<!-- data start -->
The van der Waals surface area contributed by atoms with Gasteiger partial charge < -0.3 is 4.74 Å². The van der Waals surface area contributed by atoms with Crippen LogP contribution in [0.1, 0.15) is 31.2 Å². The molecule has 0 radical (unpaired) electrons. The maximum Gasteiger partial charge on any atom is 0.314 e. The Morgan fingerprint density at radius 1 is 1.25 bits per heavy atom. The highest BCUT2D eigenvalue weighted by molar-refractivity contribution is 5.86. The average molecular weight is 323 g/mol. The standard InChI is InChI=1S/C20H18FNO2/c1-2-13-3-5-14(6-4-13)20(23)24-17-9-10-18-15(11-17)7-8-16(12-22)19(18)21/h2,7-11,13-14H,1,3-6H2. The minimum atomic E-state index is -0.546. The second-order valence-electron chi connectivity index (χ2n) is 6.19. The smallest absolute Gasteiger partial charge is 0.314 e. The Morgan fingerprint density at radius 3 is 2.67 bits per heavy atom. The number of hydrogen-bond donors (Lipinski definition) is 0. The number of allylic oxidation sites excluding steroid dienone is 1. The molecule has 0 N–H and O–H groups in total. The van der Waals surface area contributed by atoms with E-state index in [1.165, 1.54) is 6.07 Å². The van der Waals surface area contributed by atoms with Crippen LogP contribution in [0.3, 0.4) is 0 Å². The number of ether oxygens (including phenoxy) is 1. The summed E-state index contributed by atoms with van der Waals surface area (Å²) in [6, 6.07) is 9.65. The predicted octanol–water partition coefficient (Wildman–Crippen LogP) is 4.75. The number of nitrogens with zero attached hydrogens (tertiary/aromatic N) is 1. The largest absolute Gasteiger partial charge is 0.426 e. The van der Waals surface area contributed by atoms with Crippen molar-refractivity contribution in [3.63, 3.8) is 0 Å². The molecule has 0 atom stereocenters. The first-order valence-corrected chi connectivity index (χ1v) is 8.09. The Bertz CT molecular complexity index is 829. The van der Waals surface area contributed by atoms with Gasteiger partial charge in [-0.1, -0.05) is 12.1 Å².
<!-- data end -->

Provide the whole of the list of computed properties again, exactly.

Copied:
The van der Waals surface area contributed by atoms with Gasteiger partial charge < -0.3 is 4.74 Å². The van der Waals surface area contributed by atoms with Crippen LogP contribution in [0.1, 0.15) is 31.2 Å². The molecule has 0 radical (unpaired) electrons. The maximum Gasteiger partial charge on any atom is 0.314 e. The Morgan fingerprint density at radius 1 is 1.25 bits per heavy atom. The highest BCUT2D eigenvalue weighted by molar-refractivity contribution is 5.86. The average molecular weight is 323 g/mol. The standard InChI is InChI=1S/C20H18FNO2/c1-2-13-3-5-14(6-4-13)20(23)24-17-9-10-18-15(11-17)7-8-16(12-22)19(18)21/h2,7-11,13-14H,1,3-6H2. The minimum atomic E-state index is -0.546. The second-order valence-electron chi connectivity index (χ2n) is 6.19. The smallest absolute Gasteiger partial charge is 0.314 e. The Morgan fingerprint density at radius 3 is 2.67 bits per heavy atom. The number of hydrogen-bond donors (Lipinski definition) is 0. The number of allylic oxidation sites excluding steroid dienone is 1. The molecule has 0 N–H and O–H groups in total. The van der Waals surface area contributed by atoms with E-state index in [1.165, 1.54) is 6.07 Å². The van der Waals surface area contributed by atoms with Crippen LogP contribution in [0.3, 0.4) is 0 Å². The number of ether oxygens (including phenoxy) is 1. The summed E-state index contributed by atoms with van der Waals surface area (Å²) in [6, 6.07) is 9.65. The predicted octanol–water partition coefficient (Wildman–Crippen LogP) is 4.75. The number of nitrogens with zero attached hydrogens (tertiary/aromatic N) is 1. The largest absolute Gasteiger partial charge is 0.426 e. The van der Waals surface area contributed by atoms with Crippen molar-refractivity contribution in [3.63, 3.8) is 0 Å². The molecule has 0 atom stereocenters. The first-order valence-corrected chi connectivity index (χ1v) is 8.09. The Bertz CT molecular complexity index is 829. The van der Waals surface area contributed by atoms with Gasteiger partial charge in [-0.1, -0.05) is 12.1 Å².